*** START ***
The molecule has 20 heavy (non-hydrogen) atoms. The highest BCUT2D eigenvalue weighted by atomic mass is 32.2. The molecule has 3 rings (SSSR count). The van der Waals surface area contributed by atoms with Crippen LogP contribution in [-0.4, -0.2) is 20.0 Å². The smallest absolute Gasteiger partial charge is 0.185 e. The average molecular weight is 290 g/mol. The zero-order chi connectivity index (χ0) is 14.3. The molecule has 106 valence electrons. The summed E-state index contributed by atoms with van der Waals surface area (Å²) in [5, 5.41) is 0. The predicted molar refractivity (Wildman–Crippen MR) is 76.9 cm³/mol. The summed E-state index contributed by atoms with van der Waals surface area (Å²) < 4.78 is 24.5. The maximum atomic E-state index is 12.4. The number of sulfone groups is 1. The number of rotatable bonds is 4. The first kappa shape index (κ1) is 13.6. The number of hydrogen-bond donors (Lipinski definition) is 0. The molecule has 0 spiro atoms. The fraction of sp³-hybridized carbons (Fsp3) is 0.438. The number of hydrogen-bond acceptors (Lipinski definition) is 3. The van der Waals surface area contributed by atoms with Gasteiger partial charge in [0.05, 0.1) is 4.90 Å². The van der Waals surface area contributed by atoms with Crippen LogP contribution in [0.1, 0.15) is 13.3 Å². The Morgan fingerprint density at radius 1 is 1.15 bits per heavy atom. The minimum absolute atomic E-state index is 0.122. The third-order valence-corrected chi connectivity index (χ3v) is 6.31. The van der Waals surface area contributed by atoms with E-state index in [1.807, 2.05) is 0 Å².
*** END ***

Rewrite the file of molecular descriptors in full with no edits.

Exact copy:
The molecule has 20 heavy (non-hydrogen) atoms. The highest BCUT2D eigenvalue weighted by atomic mass is 32.2. The molecule has 3 rings (SSSR count). The van der Waals surface area contributed by atoms with Crippen LogP contribution in [-0.4, -0.2) is 20.0 Å². The smallest absolute Gasteiger partial charge is 0.185 e. The average molecular weight is 290 g/mol. The zero-order chi connectivity index (χ0) is 14.3. The molecule has 106 valence electrons. The summed E-state index contributed by atoms with van der Waals surface area (Å²) in [5, 5.41) is 0. The predicted molar refractivity (Wildman–Crippen MR) is 76.9 cm³/mol. The summed E-state index contributed by atoms with van der Waals surface area (Å²) < 4.78 is 24.5. The maximum atomic E-state index is 12.4. The number of sulfone groups is 1. The number of rotatable bonds is 4. The first kappa shape index (κ1) is 13.6. The number of hydrogen-bond donors (Lipinski definition) is 0. The molecule has 0 spiro atoms. The fraction of sp³-hybridized carbons (Fsp3) is 0.438. The number of hydrogen-bond acceptors (Lipinski definition) is 3. The van der Waals surface area contributed by atoms with Gasteiger partial charge in [0.05, 0.1) is 4.90 Å². The van der Waals surface area contributed by atoms with Crippen LogP contribution in [0.1, 0.15) is 13.3 Å². The Morgan fingerprint density at radius 1 is 1.15 bits per heavy atom. The minimum absolute atomic E-state index is 0.122. The third-order valence-corrected chi connectivity index (χ3v) is 6.31. The van der Waals surface area contributed by atoms with E-state index in [1.807, 2.05) is 0 Å².